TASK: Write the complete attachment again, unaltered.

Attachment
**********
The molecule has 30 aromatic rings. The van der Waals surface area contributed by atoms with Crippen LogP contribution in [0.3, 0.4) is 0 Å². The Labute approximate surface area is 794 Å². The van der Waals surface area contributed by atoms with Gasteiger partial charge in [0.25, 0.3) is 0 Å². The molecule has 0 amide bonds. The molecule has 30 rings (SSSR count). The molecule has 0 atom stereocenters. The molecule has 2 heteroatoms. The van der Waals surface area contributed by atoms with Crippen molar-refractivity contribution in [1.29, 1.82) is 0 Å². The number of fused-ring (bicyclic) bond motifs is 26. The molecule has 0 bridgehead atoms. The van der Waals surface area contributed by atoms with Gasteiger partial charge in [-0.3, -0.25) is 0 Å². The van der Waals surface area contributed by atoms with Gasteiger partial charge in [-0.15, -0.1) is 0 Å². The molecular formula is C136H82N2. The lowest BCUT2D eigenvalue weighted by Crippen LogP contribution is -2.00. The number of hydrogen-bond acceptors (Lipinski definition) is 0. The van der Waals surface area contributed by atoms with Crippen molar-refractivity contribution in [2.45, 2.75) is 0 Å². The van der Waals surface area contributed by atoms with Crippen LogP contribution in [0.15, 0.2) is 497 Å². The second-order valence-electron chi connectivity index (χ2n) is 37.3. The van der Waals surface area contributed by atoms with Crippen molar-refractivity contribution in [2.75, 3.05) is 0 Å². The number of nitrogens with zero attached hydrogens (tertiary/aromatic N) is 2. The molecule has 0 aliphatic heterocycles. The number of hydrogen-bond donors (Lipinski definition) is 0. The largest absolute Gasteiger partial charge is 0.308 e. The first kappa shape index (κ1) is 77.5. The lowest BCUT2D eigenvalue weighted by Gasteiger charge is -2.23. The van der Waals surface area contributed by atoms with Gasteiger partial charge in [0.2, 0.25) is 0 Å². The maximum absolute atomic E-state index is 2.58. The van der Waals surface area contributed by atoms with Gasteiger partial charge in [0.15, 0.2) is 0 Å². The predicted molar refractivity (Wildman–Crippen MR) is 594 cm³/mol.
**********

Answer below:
The molecule has 30 aromatic rings. The van der Waals surface area contributed by atoms with Crippen LogP contribution in [0.3, 0.4) is 0 Å². The Labute approximate surface area is 794 Å². The van der Waals surface area contributed by atoms with Gasteiger partial charge in [0.25, 0.3) is 0 Å². The molecule has 0 amide bonds. The molecule has 30 rings (SSSR count). The molecule has 0 atom stereocenters. The molecule has 2 heteroatoms. The van der Waals surface area contributed by atoms with Crippen molar-refractivity contribution in [1.29, 1.82) is 0 Å². The number of fused-ring (bicyclic) bond motifs is 26. The molecule has 0 bridgehead atoms. The van der Waals surface area contributed by atoms with Gasteiger partial charge in [-0.3, -0.25) is 0 Å². The van der Waals surface area contributed by atoms with Gasteiger partial charge in [-0.15, -0.1) is 0 Å². The molecular formula is C136H82N2. The lowest BCUT2D eigenvalue weighted by Crippen LogP contribution is -2.00. The number of hydrogen-bond acceptors (Lipinski definition) is 0. The van der Waals surface area contributed by atoms with Crippen molar-refractivity contribution in [2.45, 2.75) is 0 Å². The van der Waals surface area contributed by atoms with Crippen LogP contribution in [0.15, 0.2) is 497 Å². The second-order valence-electron chi connectivity index (χ2n) is 37.3. The van der Waals surface area contributed by atoms with Crippen molar-refractivity contribution in [2.75, 3.05) is 0 Å². The number of nitrogens with zero attached hydrogens (tertiary/aromatic N) is 2. The molecule has 0 aliphatic heterocycles. The number of hydrogen-bond donors (Lipinski definition) is 0. The largest absolute Gasteiger partial charge is 0.308 e. The first kappa shape index (κ1) is 77.5. The lowest BCUT2D eigenvalue weighted by Gasteiger charge is -2.23. The van der Waals surface area contributed by atoms with Gasteiger partial charge in [0.2, 0.25) is 0 Å². The maximum absolute atomic E-state index is 2.58. The van der Waals surface area contributed by atoms with Gasteiger partial charge in [0.15, 0.2) is 0 Å². The predicted molar refractivity (Wildman–Crippen MR) is 594 cm³/mol.